To the Editor of the Times,
Mr. Aytoun's letter in your column of to-day is entirely based on the exploded fallacy that the amount of work to be done is a fixed quantity, unaffected by the wages paid or the number of labourers employed in producing it.
Mr. Aytoun commences is letter by stating that if labourers were to work nine hours, instead of ten, this would be equivalent to emigration of one-tenth of the labourers, while consumers would remain the same. The statement is self-contradictory and requires no reply.
Mr. Aytoun proceeds to say that on the same hypothesis there would arise a demand for more produce and additional labourers. The very reverse would be the case.
At first money wags would remain the same, but real wages would be reduced by one-tenth, the labourer would find that the money with which he formerly bought 10lb. of bread, meat, &c., would only buy 9 lb. But foreign buyers would not pay the advanced prices for commodities which would only sell in their markets at the former prices. The exchanges would fall, and would not again rise to par till one-tenth of our circulating medium had been drained away (see Mill's Political Economy, Book 3, chap. 18); prices would fall to their old level, and money wages would be reduced by one-tenth as I have shown real wages would have been from the first. The standard of living remaining the same, population would gradually be reduced, till the wages for nine hours' labour became the same as are now paid for ten hours. The effective desire of accumulation remaining the same, and profits being reduced (for labour cannot receive ten hours' wages for nine hours' work without a reduction of profit). capital would be withdrawn from productive consumption till profits rose to their old level.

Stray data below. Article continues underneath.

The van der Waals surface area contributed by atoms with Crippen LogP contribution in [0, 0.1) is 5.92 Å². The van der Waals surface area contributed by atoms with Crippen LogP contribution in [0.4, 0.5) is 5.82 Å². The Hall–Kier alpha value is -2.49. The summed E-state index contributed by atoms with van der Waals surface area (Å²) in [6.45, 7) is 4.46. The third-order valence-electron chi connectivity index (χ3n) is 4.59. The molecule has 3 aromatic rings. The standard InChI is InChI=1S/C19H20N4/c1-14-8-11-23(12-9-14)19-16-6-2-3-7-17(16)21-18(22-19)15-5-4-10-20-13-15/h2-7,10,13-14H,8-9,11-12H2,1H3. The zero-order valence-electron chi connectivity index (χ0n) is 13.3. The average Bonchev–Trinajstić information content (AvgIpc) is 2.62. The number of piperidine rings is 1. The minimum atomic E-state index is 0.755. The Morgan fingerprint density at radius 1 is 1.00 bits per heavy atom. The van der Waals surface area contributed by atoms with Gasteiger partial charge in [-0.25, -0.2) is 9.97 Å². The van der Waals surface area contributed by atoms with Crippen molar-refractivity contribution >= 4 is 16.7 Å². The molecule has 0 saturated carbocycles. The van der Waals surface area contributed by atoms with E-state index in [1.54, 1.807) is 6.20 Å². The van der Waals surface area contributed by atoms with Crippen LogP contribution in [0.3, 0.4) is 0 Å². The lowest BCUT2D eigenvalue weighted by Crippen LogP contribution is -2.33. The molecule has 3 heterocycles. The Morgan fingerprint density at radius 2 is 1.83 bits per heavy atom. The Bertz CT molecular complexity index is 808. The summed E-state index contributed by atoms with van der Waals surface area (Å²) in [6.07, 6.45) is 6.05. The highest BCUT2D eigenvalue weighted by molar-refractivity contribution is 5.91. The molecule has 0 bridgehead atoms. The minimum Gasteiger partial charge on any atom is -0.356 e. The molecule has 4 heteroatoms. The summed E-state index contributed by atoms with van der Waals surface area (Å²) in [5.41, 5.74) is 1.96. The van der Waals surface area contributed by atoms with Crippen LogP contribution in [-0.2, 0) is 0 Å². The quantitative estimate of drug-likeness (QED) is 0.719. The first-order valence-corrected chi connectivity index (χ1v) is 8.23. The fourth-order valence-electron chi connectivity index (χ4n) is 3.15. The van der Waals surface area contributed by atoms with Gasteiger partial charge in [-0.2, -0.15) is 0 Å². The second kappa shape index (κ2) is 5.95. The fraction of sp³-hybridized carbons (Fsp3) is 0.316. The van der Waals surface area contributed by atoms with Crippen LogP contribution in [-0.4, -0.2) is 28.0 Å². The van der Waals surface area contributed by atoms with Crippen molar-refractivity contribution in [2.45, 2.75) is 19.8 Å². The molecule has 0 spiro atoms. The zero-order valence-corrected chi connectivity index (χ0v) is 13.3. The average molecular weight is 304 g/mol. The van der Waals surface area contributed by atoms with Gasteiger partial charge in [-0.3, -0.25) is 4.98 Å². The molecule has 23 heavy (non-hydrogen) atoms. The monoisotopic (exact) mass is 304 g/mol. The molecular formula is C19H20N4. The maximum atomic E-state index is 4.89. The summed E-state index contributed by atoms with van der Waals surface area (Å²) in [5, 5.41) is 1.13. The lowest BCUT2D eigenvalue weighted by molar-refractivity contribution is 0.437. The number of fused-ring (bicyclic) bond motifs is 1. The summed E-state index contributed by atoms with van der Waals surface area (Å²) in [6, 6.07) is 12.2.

The ultimate result would be that, instead, as Mr. Aytoun supposes, of "the larger part of the unproductive labourers (he means paupers) being brought into employment, we should have a smaller capital and a reduced population receiving the same wages for nine hours' work as are now paid for ten.
Whether this is a consummation to be desired, considering the suffering which would be inflicted on the labourer during the period of transition, is a question on which there may be different opinions. Few, I should think, could contemplate without horror the suffering implied in the diminution of capital and labour which must arise before Mr. Aytoun's supposition that the labourer might receive ten hours wages for six hours' work could be realized, I am, Sir, your obedient servant,
Reform Club, Sept. 19. J.C.
P.S. Mr. Mill does not adopt the doctrine that production has a tendency to increase beyond the demand; on the contrary, he agrees with Mr. Aytoun that the doctrine is absurd. (See Mill's Political Economy, book 1, chap. 5, sec. 3, and book 3, chap. 14.)
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Friday, March 25, 2011
The Times of London, Tuesday, Sep 21, 1871; pg.12; col C: The Engineers' Strike
Posted by Sandwichman at 5:41 PM